Neighborhood market at Rue Cler
We’ll come back to this area soon but if you haven’t done so earlier, cut back across towards Rue Cler. If you wonder where some Parisians hang out on a sunny weekend, you’ll find your answer here. The street itself is a pedestrian market street, lined with fresh fruits & vegetable stalls, fromageries (cheese shops), boucherie (butcher shop) and more. Of course, let’s not forget the cafes and bistros that spill over to the street along Rue Cler and its intersecting side streets.
Around Rue Clear, especially on Rue Saint-Dominique, you’ll find a weekend antique market that super cool to examine. Parisians love antiques and I learned that when visiting the Marche aux Puce (the Paris Flea Market) of all places.
Art Nouveau & classic Eiffel Tower photos
If you appreciate architecture and also want a classic Paris photo, head over to 29 Avenue Rapp and its neighboring tiny little square. You’ll find here beautiful examples of Art Nouveau buildings, constructed at a time when architects put a great deal of attention to detail. The Eiffel Tower is right behind you, not bad ah?
Now we’ll head towards the end of our trip along Rue Saint-Dominique, which becomes very vibrant as it crosses Rue Cler and beyond. You’ll find here a great deal of cute little boulangeries (bakeries), boutiques, classic Eiffel Tower views and one special little patisserie (pastry shop) called Gâteaux Thoumieux. After walking so much, treat yourself to a sweet work of art in one of the best pastry shops in all of Paris.
Crossing the prettiest bridge in Paris
We’ve gone around in quite a few big circles and now back in the Esplanade des Invalides. The reason for this is that we need to get back home on the other side of the river (well, at least I need to get home). There’s no prettier bridge in all of Paris to take us to the other side of the Seine than the Pont Alexandre III. It was built in 1900 for the Universal Expo and makes this already beautiful part of Paris, even prettier. Across the bridge are the Grand & Petit Palais but that’s for another day.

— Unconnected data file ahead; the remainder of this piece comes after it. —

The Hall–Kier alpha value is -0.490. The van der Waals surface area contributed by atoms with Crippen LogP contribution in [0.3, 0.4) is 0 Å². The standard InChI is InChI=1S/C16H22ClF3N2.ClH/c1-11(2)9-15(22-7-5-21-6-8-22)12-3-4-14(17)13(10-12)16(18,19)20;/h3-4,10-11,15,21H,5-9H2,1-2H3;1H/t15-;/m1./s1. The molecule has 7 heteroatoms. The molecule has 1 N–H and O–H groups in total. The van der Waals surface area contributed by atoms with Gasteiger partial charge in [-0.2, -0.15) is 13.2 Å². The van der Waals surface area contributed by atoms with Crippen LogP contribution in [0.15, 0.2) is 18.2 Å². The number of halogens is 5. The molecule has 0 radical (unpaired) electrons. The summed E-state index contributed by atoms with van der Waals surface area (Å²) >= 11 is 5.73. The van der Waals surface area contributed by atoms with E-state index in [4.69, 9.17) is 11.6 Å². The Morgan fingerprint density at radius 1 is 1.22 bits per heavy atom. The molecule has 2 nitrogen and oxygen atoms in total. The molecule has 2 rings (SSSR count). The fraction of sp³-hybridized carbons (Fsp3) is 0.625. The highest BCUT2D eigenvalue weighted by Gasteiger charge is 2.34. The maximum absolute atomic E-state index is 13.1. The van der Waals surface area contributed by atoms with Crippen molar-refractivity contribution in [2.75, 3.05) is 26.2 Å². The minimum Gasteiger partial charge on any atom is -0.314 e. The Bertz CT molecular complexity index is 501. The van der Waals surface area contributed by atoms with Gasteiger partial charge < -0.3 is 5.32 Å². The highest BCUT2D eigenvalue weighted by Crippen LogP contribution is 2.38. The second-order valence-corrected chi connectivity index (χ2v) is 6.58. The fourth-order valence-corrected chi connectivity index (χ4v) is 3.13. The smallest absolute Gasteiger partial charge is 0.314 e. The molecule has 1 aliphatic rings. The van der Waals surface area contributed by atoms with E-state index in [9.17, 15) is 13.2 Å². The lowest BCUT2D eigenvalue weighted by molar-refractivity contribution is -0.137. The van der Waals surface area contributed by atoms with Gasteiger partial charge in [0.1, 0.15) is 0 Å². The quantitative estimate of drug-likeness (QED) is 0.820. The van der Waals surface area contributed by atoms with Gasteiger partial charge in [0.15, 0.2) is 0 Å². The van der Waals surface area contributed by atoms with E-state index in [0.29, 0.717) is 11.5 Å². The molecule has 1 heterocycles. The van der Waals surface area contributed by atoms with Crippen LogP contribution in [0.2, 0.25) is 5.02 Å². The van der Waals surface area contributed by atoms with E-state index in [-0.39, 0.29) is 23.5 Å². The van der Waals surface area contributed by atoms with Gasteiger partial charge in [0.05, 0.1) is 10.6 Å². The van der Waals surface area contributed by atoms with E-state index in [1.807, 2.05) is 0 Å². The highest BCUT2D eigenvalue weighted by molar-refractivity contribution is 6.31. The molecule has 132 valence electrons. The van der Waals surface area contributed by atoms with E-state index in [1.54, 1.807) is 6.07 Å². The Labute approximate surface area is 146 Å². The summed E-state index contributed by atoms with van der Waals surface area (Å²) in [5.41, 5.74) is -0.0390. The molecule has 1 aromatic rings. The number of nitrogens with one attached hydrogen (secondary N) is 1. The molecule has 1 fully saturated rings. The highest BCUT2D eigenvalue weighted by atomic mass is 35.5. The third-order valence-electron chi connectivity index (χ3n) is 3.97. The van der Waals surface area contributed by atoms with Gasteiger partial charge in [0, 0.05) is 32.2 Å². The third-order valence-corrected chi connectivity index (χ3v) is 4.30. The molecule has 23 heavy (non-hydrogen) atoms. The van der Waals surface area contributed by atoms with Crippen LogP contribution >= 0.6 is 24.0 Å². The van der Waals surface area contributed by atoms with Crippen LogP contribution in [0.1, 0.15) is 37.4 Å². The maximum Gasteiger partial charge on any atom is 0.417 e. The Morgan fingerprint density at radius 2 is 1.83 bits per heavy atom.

Just an FYI
Since we’re in the 7th district, it’s worth mentioning the resident ‘king’ of museums of this area – the Musee d’Orsay. After the Louvre, this is probably the best (and most visited) museum in Paris. Its specialty is the Impressionist works of art including those by Monet, Van Gogh, Cezanne, Picasso, and others but the building itself, an old railway station, is magnificent. If you do make it here, leave yourself a good few hours to fully enjoy – but for more details (and lots of photos) about visiting the Musee d’Orsay, have a look at this post.
I walked a lot, went around in a few circles, finally used my sunglasses and had an amazing time. It was a day that started in the underground sewers of Paris and ended with crossing the most beautiful bridge in town. Exploring the 7th arrondissement of Paris certainly ranks high on my list of top things to do in Paris. The combination of enormous and beautiful landmarks, along with the local vibe in certain parts and rare tranquility in others – are what did it for me. What a day!